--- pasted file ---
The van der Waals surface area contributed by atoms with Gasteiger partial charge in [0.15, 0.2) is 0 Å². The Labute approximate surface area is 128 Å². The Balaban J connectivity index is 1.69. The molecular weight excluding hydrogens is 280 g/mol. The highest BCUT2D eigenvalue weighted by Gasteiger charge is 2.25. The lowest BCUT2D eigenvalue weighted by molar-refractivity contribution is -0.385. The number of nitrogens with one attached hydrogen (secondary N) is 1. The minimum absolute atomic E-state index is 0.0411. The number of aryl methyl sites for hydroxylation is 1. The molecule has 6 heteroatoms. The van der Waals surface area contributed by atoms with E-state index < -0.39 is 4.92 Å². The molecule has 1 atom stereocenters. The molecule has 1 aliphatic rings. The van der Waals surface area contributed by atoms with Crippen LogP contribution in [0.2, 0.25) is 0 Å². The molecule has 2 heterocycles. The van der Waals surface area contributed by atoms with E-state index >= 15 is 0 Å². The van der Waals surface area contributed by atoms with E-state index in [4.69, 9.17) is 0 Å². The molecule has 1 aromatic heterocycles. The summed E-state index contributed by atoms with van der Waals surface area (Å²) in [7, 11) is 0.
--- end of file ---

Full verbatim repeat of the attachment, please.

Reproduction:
The van der Waals surface area contributed by atoms with Gasteiger partial charge in [0.15, 0.2) is 0 Å². The Labute approximate surface area is 128 Å². The Balaban J connectivity index is 1.69. The molecular weight excluding hydrogens is 280 g/mol. The highest BCUT2D eigenvalue weighted by Gasteiger charge is 2.25. The lowest BCUT2D eigenvalue weighted by molar-refractivity contribution is -0.385. The number of nitrogens with one attached hydrogen (secondary N) is 1. The minimum absolute atomic E-state index is 0.0411. The number of aryl methyl sites for hydroxylation is 1. The molecule has 6 heteroatoms. The van der Waals surface area contributed by atoms with E-state index < -0.39 is 4.92 Å². The molecule has 1 atom stereocenters. The molecule has 1 aliphatic rings. The van der Waals surface area contributed by atoms with Crippen LogP contribution in [0.2, 0.25) is 0 Å². The molecule has 2 heterocycles. The van der Waals surface area contributed by atoms with E-state index >= 15 is 0 Å². The van der Waals surface area contributed by atoms with E-state index in [4.69, 9.17) is 0 Å². The molecule has 1 aromatic heterocycles. The summed E-state index contributed by atoms with van der Waals surface area (Å²) in [7, 11) is 0.